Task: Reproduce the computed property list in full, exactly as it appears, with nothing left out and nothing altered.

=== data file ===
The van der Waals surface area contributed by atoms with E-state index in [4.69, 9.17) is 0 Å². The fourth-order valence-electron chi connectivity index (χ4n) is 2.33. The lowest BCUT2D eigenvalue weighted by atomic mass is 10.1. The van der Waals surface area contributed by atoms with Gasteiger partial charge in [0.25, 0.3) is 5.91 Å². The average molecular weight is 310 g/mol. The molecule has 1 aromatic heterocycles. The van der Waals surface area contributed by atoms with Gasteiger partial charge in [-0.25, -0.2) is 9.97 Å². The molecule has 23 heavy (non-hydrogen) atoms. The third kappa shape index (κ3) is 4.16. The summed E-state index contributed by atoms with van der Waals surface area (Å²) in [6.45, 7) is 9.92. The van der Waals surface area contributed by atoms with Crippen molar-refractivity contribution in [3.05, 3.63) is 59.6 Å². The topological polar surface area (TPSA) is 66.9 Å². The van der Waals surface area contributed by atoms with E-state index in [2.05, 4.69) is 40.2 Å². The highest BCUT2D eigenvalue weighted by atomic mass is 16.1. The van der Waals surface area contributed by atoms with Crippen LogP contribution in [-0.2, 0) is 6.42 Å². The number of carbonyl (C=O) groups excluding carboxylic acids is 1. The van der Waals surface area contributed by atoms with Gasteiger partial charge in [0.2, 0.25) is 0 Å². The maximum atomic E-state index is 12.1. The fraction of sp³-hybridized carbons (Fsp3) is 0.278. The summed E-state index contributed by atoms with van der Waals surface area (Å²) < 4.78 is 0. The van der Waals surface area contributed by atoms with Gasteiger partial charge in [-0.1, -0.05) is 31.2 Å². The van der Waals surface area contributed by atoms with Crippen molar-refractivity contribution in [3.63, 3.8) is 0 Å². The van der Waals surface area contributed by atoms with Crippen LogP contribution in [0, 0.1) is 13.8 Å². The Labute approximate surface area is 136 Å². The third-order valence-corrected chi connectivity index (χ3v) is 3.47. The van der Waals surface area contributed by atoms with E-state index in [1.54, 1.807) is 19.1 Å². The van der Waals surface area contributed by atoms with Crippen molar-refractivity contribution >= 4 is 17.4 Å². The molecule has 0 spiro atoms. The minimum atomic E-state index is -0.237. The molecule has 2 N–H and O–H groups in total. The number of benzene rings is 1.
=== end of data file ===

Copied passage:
The van der Waals surface area contributed by atoms with E-state index in [4.69, 9.17) is 0 Å². The fourth-order valence-electron chi connectivity index (χ4n) is 2.33. The lowest BCUT2D eigenvalue weighted by atomic mass is 10.1. The van der Waals surface area contributed by atoms with Gasteiger partial charge in [0.25, 0.3) is 5.91 Å². The average molecular weight is 310 g/mol. The molecule has 1 aromatic heterocycles. The van der Waals surface area contributed by atoms with Gasteiger partial charge in [-0.25, -0.2) is 9.97 Å². The molecule has 23 heavy (non-hydrogen) atoms. The third kappa shape index (κ3) is 4.16. The summed E-state index contributed by atoms with van der Waals surface area (Å²) in [6.45, 7) is 9.92. The van der Waals surface area contributed by atoms with Crippen molar-refractivity contribution in [3.05, 3.63) is 59.6 Å². The topological polar surface area (TPSA) is 66.9 Å². The van der Waals surface area contributed by atoms with E-state index in [2.05, 4.69) is 40.2 Å². The highest BCUT2D eigenvalue weighted by atomic mass is 16.1. The van der Waals surface area contributed by atoms with Crippen LogP contribution in [-0.2, 0) is 6.42 Å². The number of carbonyl (C=O) groups excluding carboxylic acids is 1. The van der Waals surface area contributed by atoms with Gasteiger partial charge in [0.2, 0.25) is 0 Å². The maximum atomic E-state index is 12.1. The fraction of sp³-hybridized carbons (Fsp3) is 0.278. The summed E-state index contributed by atoms with van der Waals surface area (Å²) < 4.78 is 0. The van der Waals surface area contributed by atoms with Gasteiger partial charge in [-0.1, -0.05) is 31.2 Å². The van der Waals surface area contributed by atoms with Crippen molar-refractivity contribution in [3.63, 3.8) is 0 Å². The van der Waals surface area contributed by atoms with Crippen LogP contribution in [0, 0.1) is 13.8 Å². The Labute approximate surface area is 136 Å². The third-order valence-corrected chi connectivity index (χ3v) is 3.47. The van der Waals surface area contributed by atoms with E-state index in [1.54, 1.807) is 19.1 Å². The van der Waals surface area contributed by atoms with Crippen molar-refractivity contribution >= 4 is 17.4 Å². The molecule has 0 spiro atoms. The minimum atomic E-state index is -0.237. The molecule has 2 N–H and O–H groups in total. The number of benzene rings is 1.